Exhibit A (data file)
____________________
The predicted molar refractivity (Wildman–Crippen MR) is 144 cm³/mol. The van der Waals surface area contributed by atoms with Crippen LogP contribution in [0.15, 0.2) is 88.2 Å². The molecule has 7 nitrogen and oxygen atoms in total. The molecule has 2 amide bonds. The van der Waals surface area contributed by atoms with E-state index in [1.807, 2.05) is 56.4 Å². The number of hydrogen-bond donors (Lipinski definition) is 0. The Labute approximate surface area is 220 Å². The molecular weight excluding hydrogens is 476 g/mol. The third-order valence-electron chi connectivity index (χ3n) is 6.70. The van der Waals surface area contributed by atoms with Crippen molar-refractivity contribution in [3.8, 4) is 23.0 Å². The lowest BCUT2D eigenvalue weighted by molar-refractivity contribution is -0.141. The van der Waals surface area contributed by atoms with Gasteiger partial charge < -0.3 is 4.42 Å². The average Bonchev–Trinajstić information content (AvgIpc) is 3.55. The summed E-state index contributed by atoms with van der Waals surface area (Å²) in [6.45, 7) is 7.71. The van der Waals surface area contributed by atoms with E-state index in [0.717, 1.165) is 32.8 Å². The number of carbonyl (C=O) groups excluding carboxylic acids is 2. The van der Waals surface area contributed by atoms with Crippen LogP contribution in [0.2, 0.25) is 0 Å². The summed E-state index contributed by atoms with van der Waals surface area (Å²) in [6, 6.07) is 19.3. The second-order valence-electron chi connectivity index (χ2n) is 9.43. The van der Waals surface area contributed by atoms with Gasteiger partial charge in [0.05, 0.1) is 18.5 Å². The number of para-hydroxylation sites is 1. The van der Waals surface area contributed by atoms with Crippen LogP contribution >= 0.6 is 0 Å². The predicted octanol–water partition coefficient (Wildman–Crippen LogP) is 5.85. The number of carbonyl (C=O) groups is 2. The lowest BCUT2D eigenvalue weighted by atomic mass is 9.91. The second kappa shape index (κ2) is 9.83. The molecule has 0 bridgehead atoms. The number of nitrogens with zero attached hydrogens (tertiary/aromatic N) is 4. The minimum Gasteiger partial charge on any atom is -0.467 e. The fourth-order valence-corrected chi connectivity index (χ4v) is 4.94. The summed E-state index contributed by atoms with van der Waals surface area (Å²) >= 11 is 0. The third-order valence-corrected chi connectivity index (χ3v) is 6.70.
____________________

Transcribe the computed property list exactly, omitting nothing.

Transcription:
The predicted molar refractivity (Wildman–Crippen MR) is 144 cm³/mol. The van der Waals surface area contributed by atoms with Crippen LogP contribution in [0.15, 0.2) is 88.2 Å². The molecule has 7 nitrogen and oxygen atoms in total. The molecule has 2 amide bonds. The van der Waals surface area contributed by atoms with E-state index in [1.807, 2.05) is 56.4 Å². The number of hydrogen-bond donors (Lipinski definition) is 0. The Labute approximate surface area is 220 Å². The molecular weight excluding hydrogens is 476 g/mol. The third-order valence-electron chi connectivity index (χ3n) is 6.70. The van der Waals surface area contributed by atoms with Crippen molar-refractivity contribution in [3.8, 4) is 23.0 Å². The lowest BCUT2D eigenvalue weighted by molar-refractivity contribution is -0.141. The van der Waals surface area contributed by atoms with Gasteiger partial charge < -0.3 is 4.42 Å². The average Bonchev–Trinajstić information content (AvgIpc) is 3.55. The summed E-state index contributed by atoms with van der Waals surface area (Å²) in [6.45, 7) is 7.71. The van der Waals surface area contributed by atoms with E-state index in [0.717, 1.165) is 32.8 Å². The number of carbonyl (C=O) groups excluding carboxylic acids is 2. The van der Waals surface area contributed by atoms with Crippen LogP contribution in [0.2, 0.25) is 0 Å². The summed E-state index contributed by atoms with van der Waals surface area (Å²) in [6, 6.07) is 19.3. The second-order valence-electron chi connectivity index (χ2n) is 9.43. The van der Waals surface area contributed by atoms with Gasteiger partial charge in [0.05, 0.1) is 18.5 Å². The number of para-hydroxylation sites is 1. The van der Waals surface area contributed by atoms with Crippen LogP contribution >= 0.6 is 0 Å². The predicted octanol–water partition coefficient (Wildman–Crippen LogP) is 5.85. The number of carbonyl (C=O) groups is 2. The lowest BCUT2D eigenvalue weighted by atomic mass is 9.91. The second kappa shape index (κ2) is 9.83. The molecule has 0 bridgehead atoms. The number of nitrogens with zero attached hydrogens (tertiary/aromatic N) is 4. The minimum Gasteiger partial charge on any atom is -0.467 e. The fourth-order valence-corrected chi connectivity index (χ4v) is 4.94. The summed E-state index contributed by atoms with van der Waals surface area (Å²) >= 11 is 0. The third-order valence-corrected chi connectivity index (χ3v) is 6.70.